By Associate Professor Sarah Schindler
Originally posted on The CLS Blue Sky Blog – Columbia Law School’s Blog on Corporations and the Capital Markets
Should you be able to take the risk of paying for a meal in an unregulated, non-traditional restaurant—billed as a “secret supper”—in a person’s home? Or should the government step in to regulate as it would any other dining establishment: inspect the kitchen, require a business license, control what food can be served and how it can be prepared, and ensure compliance with local zoning ordinances pertaining to home businesses and building codes addressing fire exits? I confront these issues in my forthcoming essay, Regulating the Underground: Secret Supper Clubs, Pop-Up Restaurants, and the Role of Law, which is part of the University of Chicago Law Review Dialogue’s online symposium about grassroots innovation and regulatory adaptation.
- Your friend’s sister is a budding chef who occasionally likes to try out her new recipes on people she doesn’t know. You join your friend for dinner at his sister’s apartment, and you bring her a bottle of wine in appreciation.
- Your friend invites you to a “secret supper” at the home of a budding chef that he read about on a blog. You join your friend for dinner at this chef’s apartment, and you each pay $100 for the dining experience.
Both the sister and the budding chef cook your meal in a standard residential kitchen that has never been inspected. Are these encounters any different from one another? Does the exchange of cash instead of wine suggest that we need governmental regulation? Is the secret supper more like a traditional restaurant, or more like a dinner at a friend’s house?
We regulate brick and mortar restaurants to protect against food-borne illness, and to ensure that commercial uses are located appropriately so as not to disturb their neighbors. It seems that those same concerns would be present in the context of a secret supper. That’s particularly true of the former concern; food-borne illness is a much bigger problem than most people realize. However, most people would agree that we should not regulate an individual who wants to serve food to others as a purely social or communal activity: the intrusion objection would be too strong. So, how should we regulate activities that fall somewhere between traditional communal activities and formal business exchanges?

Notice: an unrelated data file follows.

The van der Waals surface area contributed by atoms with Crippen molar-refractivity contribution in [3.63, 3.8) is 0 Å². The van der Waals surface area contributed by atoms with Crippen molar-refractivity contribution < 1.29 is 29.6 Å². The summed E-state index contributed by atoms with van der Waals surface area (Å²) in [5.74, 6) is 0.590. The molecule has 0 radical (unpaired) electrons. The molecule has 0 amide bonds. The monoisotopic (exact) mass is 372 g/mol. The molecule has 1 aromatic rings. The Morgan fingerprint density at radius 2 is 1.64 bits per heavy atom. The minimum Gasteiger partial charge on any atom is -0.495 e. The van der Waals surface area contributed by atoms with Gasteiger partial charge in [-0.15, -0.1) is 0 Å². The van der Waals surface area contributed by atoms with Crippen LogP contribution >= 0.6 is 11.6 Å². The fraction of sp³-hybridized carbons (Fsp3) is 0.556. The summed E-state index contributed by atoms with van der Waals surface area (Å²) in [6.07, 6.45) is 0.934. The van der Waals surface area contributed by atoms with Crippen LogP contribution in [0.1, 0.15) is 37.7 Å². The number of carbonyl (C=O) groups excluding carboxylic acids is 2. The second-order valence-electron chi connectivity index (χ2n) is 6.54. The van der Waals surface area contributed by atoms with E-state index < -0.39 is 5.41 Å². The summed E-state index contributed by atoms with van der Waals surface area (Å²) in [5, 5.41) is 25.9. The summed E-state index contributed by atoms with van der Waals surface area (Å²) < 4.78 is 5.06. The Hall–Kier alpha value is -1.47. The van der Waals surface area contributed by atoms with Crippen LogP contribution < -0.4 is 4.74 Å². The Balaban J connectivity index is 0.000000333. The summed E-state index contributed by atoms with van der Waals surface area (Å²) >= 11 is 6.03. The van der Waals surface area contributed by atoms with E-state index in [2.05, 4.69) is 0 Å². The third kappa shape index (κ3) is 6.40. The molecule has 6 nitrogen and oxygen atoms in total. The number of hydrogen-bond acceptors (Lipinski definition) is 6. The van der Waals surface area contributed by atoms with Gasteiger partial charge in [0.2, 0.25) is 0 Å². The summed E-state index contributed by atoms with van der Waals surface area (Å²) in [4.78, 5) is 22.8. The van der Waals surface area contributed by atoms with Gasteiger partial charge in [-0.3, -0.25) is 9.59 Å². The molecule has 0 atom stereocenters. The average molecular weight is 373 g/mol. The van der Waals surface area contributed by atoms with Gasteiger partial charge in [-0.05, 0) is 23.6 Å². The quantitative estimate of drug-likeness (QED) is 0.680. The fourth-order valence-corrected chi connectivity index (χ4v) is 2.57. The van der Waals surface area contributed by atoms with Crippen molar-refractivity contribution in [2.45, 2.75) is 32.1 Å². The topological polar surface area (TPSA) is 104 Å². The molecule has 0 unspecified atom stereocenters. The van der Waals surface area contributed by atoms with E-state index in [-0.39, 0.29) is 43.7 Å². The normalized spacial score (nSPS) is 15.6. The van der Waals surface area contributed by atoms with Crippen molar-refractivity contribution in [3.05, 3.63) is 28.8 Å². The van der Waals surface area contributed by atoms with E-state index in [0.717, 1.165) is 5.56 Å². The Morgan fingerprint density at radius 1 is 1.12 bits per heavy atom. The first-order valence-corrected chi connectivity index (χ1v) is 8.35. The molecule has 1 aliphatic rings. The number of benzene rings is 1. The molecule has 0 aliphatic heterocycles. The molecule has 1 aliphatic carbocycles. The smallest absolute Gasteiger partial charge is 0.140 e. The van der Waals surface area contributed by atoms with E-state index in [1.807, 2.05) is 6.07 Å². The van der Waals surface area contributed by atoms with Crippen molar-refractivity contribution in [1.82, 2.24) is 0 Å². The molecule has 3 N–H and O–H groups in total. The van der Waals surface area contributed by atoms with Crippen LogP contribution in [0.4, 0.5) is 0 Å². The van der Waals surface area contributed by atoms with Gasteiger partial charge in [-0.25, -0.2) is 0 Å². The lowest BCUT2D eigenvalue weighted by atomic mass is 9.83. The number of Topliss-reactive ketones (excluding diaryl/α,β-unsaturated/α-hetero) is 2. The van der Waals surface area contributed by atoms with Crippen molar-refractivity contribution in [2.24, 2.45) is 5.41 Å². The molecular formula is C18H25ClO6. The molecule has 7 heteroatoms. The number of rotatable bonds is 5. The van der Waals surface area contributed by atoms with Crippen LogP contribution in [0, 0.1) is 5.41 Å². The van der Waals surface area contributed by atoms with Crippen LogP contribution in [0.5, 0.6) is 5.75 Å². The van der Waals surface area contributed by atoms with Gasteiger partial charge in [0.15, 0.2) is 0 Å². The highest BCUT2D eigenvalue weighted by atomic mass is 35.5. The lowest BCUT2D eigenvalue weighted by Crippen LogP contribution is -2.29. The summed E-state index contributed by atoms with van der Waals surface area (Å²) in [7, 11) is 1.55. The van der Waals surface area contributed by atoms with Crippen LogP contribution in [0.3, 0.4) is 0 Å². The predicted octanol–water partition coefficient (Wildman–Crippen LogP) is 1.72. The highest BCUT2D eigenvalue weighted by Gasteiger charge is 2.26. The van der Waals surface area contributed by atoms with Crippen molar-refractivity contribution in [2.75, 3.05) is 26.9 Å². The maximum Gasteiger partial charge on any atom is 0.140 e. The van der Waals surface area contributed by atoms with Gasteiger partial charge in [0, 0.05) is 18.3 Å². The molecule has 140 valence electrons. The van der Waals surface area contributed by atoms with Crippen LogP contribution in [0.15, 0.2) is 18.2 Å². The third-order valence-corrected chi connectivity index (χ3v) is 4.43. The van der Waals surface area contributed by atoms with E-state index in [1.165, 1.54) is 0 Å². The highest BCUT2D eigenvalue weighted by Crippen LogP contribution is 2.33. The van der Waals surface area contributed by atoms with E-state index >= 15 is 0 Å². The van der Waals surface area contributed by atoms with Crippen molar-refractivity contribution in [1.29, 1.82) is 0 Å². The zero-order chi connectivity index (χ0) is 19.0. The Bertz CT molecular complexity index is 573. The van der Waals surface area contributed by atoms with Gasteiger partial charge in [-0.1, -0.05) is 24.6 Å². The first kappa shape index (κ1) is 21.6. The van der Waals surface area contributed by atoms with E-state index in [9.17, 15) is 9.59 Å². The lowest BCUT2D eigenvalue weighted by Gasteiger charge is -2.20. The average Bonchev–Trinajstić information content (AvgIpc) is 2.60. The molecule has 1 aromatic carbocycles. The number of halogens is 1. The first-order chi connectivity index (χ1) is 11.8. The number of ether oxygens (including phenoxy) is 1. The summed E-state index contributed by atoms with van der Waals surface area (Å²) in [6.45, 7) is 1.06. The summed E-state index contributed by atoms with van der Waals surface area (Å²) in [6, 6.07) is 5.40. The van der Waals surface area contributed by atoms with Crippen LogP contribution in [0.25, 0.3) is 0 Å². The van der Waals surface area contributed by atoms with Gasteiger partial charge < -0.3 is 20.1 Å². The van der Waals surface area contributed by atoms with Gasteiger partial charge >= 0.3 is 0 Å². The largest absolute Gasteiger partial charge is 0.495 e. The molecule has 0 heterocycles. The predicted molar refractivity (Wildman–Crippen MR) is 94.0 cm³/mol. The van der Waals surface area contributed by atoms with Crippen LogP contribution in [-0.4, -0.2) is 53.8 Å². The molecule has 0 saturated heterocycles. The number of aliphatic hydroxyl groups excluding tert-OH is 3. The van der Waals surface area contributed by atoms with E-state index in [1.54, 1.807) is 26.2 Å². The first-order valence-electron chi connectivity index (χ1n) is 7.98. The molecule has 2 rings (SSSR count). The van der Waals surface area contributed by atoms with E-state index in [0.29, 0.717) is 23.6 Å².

Many scholars and government regulators are considering these questions in the context of the emerging (and misleadingly named) “sharing economy.” Hitchhiking with a stranger is different than paying for a pre-arranged ride with a stranger who occasionally drives people around in his personal car in his spare time, which is different than taking a taxi. Sleeping on a friend’s couch is different from sleeping in a stranger’s bed when she’s out of town, which is different from staying in a hotel room. And, to the point of my research, eating a meal at a stranger’s house for free is different than eating one at a stranger’s house that is paid for, which is different than eating in a restaurant. As people blur the lines between the personal and the professional, between business and kind gestures, regulators need to consider whether—and how—to regulate these activities.
There are benefits to secret suppers and the closely related pop-up dinners that take place in underused or vacant retail and commercial spaces in many localities. These forms of dining contribute to the diversity of food choice in a community. They build community and social capital by providing a place for strangers with a shared interest in good food to gather and talk. They provide a low-cost platform for new chefs to try out recipes and build a customer-base before investing in the lease, permits, and physical improvements that often accompany the opening of a brick and mortar restaurant. They provide an outlet for participation in an illegal form of dining that often seeks to rebel against an archaic system of food regulation. So, by allowing these underground restaurants to operate unregulated, cities allow them to flourish without bureaucratic barriers to entry.
On the other hand, there are valid reasons to regulate these meals. Notably, the rebellious, mysterious, anti-establishment chic that surrounds these underground dinners belies the reality that they are, at base, economic exchanges. Although we refer to them as part of the “sharing economy,” little is shared; these meals are often quite expensive (of course, chefs often pay a lot for the ingredients they will be serving, or take a lot of time to forage or harvest them). While society generally does not support the regulation of true sharing, we seem quite comfortable with regulating for-profit enterprises. Further, food safety concerns are real, especially because many secret suppers involve “illegal” and uninspected foods—raw milks and cheese, cured meats, and foraged sea creatures. Moreover, large and frequent secret suppers might not be appropriate in all residential neighborhoods. And while liberty interests are important, they are often appropriately trumped by governmental regulation that furthers the public health, safety and welfare of the community.
As manifestations of the so-called sharing economy become more common in more municipalities, local governments must consider how to handle their emergence. The goal should be devising a regulatory scheme that is easy and inexpensive enough to ensure that these creative additions to the local economy will be able to operate, but that is also protective of public health and safety.